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Thursday, May 5, 2016

Looking the Wrong Way

Christ Jesus goes away on this day so that we can be filled with the Spirit and continue the ministry of self-giving, wounded love that is the only way the world will be healed.

Pr. Joseph G. Crippen
   The Ascension of Our Lord
   texts:  Acts 1:1-11; Luke 24:44-53

Sisters and brothers in Christ, grace to you, and peace in the name of the Father, and of the + Son, and of the Holy Spirit.  Amen

Having Jesus around was great for the disciples.

Whenever there was a crisis, Jesus could handle it. If decisions needed to be made, Jesus would make them. If someone needed help, bring them to Jesus.

It was good. These women and men spent their time being taught by God’s Messiah, surrounded by God’s grace and love. They didn’t have to worry about much if they stayed close to Jesus.

The crucifixion was a horrible blow to this peace of mind. But then Jesus was alive, raised from the dead. They had him back. All would be right again with Jesus in charge.

This is to say, it makes sense that after Christ ascended into heaven, the disciples, women and men alike, stood on the Mount of Olives gaping at the sky. “He’s leaving? What are we supposed to do? What do we do now when things get challenging?”

And that’s precisely the point.

The Church from the beginning has struggled to grasp why God became human.

We want answers as in the days of Jesus’ ministry, answers that neatly give God all the world’s problems, answers that say, when someone comes to us we can turn to God and say, “here you go,” answers that say, in a crisis we can look to the sky and say, “now what?”

Except the point of God taking on human life and living among us was to show us in person God’s way, the way of love of neighbor, so that we would do it. To teach us in person how we could love as God loves, so that we would do it. To save the world not through a transaction over sin but through a transformation of human hearts, healing the creation through us, who from the beginning were supposed to be caring for this creation and for each other.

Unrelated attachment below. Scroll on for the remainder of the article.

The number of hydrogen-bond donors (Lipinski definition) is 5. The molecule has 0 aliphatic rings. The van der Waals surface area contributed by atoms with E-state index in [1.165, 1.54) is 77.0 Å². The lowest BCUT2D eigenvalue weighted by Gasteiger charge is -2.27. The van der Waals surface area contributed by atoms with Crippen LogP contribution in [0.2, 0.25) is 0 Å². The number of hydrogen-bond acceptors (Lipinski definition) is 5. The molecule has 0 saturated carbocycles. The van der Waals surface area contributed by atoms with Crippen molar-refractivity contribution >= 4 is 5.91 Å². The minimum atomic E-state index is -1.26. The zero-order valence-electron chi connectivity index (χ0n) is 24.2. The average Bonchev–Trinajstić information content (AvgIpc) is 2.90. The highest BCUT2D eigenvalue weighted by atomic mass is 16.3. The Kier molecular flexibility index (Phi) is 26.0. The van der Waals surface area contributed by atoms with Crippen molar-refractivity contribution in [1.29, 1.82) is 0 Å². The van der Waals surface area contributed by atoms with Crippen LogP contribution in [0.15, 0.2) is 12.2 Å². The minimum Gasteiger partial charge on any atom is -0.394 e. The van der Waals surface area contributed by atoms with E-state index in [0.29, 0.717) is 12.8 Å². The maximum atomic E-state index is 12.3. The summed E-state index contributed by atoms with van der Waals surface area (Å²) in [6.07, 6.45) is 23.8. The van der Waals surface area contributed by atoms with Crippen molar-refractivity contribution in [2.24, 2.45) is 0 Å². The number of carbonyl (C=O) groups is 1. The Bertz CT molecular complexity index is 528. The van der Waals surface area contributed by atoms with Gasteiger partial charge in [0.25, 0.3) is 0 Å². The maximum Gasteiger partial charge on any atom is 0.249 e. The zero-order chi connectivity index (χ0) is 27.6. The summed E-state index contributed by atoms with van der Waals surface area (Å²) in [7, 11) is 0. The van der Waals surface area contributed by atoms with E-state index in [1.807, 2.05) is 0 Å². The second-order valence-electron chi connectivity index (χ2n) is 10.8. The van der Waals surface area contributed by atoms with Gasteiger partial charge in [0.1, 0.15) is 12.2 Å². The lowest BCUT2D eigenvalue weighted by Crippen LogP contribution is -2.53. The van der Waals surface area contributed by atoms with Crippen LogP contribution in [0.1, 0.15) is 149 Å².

And if that was the point of the Incarnation, there would have to be an Ascension. At some point, the Son of God would have to return into the full life of the Trinity and say, OK, folks, now it’s up to you.

The Church also has an enormous problem understanding God’s role in suffering and evil.

We usually set this scenario and despair: “if God is all-loving, and if God is all-powerful, and if there still is horrible suffering and pain, then God’s the problem.” There are lots of ways Christians rationalize and explain this, sometimes in defense of God, sometimes in prosecution of God. None help. Because there’s a fundamental flaw in the whole argument: the equation is incomplete.

Yes, God is all-loving. Jesus taught us that again and again. Yes, God is all-powerful. The Triune God made all things, universes, galaxies, mitochondria. That’s a lot of power. And yes, there’s enormous suffering and pain in this world that causes us, and all people, to feel grief, sadness, anger.

What’s missing in the equation is how God understands power and how to use it. We assume that since God has the power to make a universe, God has to use that power to deal with human suffering, sin, and evil. When we see all that causes pain to so many, we look up at the sky and say, “Where is God?”

But we already saw God’s answer to human suffering and pain when we looked up at the cross.

On the cross, the God of the universe set aside all that power and became vulnerable, helpless, before human evil.

The Triune God set aside all weapons, chose not to exercise brute force, and, bearing our own body, faced humiliation, torture, and death.

We get angry with God for not intervening in human suffering because we imagine the only way God would intervene is the way we would: by exerting force, domination, punishment.